After months of negotiations and two years of wrangling inCanadian courts, Pan-Alberta Gas Ltd. has been taken over by theproducers in its supply pool.

TransCanada PipeLines quietly and gladly parted with Pan-Albertaas an unwanted part of the acquisitions that came from merging withNova Corp.

The previously-announced deal to transfer ownership closed afterthe participants also settled a marathon lawsuit in Alberta Courtof Queen’s Bench. Nine leading gas producers had alleged thatPan-Alberta under the previous ownership of Nova, in bygonerelationships involving the predecessor of Dynegy (NGC Corp.)strayed from commitments to obtain the highest possible prices forthe supply pool as a result of other corporate interests. Damageclaims reached C$150 million (US$105 million). Reports were that inaddition to taking over the marketing company which had sales of$1.6 billion in 1997, producers were to receive a payment of $18million.

Under the new ownership structure, which was approved by 339production companies with 97% of the gas under contract toPan-Alberta, the supply pool will elect Pan-Alberta’s board ofdirectors to make sure management heeds their interests above all.President Rod Pocza described the deal as “an industry solution”for what had become a sore spot in the gas community. “It is atemplate for the potential growth opportunities of the marketingand aggregation business for producers.”

The deal also brings Pan-Alberta, with sales exceeding 1.6 Bcf/dfrom contracted reserves of about 5 Tcf, into line with other majorCanadian supply aggregators. ProGas Ltd.’s name stands forproducers’ gas and it is owned by producers. CanWest Gas Supply, anaggregator and marketer of production from British Columbia, is aco-operative owned by producers with B.C. wells. TransCanada’s ownaggregator TransCanada Gas Services, selling about 5 Bcf/d fromabout 13 Tcf of reserves contracted with 700 producers remainsoutside the tradition but is committed by a spring pact with theproduction community to ensure it has more say in marketingstrategy.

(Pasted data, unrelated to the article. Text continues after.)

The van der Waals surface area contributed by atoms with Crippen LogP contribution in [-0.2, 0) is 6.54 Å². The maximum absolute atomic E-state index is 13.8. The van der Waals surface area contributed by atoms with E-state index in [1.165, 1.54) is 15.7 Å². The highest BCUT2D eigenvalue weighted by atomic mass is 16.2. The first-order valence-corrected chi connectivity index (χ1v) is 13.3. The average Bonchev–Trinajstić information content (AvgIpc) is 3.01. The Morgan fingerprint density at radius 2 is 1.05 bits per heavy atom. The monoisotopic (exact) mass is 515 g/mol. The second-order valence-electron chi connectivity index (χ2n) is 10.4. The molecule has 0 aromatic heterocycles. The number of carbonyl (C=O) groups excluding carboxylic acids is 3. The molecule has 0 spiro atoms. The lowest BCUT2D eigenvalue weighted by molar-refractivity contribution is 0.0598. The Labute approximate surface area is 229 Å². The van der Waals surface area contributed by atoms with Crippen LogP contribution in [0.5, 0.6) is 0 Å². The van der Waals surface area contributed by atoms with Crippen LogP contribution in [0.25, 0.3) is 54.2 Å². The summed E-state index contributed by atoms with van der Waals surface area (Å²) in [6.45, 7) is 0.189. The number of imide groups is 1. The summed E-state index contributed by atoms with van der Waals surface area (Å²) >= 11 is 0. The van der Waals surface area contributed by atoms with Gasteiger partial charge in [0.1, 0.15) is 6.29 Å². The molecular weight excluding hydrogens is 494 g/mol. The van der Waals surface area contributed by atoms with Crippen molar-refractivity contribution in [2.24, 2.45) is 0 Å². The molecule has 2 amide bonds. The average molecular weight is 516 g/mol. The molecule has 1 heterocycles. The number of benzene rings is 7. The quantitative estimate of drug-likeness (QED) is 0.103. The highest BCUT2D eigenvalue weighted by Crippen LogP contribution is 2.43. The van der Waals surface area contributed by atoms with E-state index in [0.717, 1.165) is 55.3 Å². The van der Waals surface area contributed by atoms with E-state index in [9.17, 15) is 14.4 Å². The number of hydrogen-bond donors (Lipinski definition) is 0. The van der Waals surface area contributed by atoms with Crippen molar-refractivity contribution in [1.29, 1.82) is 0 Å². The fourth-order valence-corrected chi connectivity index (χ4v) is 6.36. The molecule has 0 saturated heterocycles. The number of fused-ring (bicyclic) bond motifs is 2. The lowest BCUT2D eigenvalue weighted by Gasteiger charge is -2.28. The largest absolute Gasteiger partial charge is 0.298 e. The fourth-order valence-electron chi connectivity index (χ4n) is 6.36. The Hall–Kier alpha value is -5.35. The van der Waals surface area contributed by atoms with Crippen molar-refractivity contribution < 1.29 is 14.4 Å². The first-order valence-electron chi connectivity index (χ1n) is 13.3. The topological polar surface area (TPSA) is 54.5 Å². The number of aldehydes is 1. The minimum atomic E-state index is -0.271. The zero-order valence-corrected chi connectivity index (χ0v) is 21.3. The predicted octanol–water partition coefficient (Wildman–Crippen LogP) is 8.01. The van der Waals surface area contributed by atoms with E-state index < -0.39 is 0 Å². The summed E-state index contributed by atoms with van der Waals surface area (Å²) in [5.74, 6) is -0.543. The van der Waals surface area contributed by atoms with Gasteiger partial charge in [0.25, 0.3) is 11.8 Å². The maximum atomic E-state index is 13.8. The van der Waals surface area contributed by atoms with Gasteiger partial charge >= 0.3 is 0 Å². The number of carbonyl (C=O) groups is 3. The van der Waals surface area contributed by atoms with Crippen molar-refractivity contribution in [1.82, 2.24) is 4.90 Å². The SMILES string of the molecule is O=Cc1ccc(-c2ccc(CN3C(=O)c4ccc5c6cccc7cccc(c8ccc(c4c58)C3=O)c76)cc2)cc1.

“Pan-Alberta now can provide new services to the producers whilesimplifying the business processes for them,” Pocza said. “Allprofits and costs flow directly to producers.” Pocza sees theemergence of the producer-owned and controlled marketing company asa trend, although it is one U.S. companies have trouble followingbecause of antitrust laws. It provides economies of scale whichproducers cannot achieve marketing their own gas.

Pocza said the deal had cleared the Canadian Competition Bureau.The Pan-Alberta pool has 435 producers under contract includingvery small producers and part of the production of larger companieswho are looking to achieve diversity of sales.

Pan-Alberta holds 750 MMcf/d or half of the existing space onNorthern Border. It also sends gas in through Sumas and Kingsgateto Northwest Pipeline and PGT. Questioned, Pocza said he did notbelieve Canadian producers can fill all the new export pipelinecapacity currently going into service on Northern Border andTransCanada: “It’s a challenge to producers to come up with thesupply. They will have to do a lot more drilling.”

Gordon Jaremko, Calgary, Ellen Beswick, Washington

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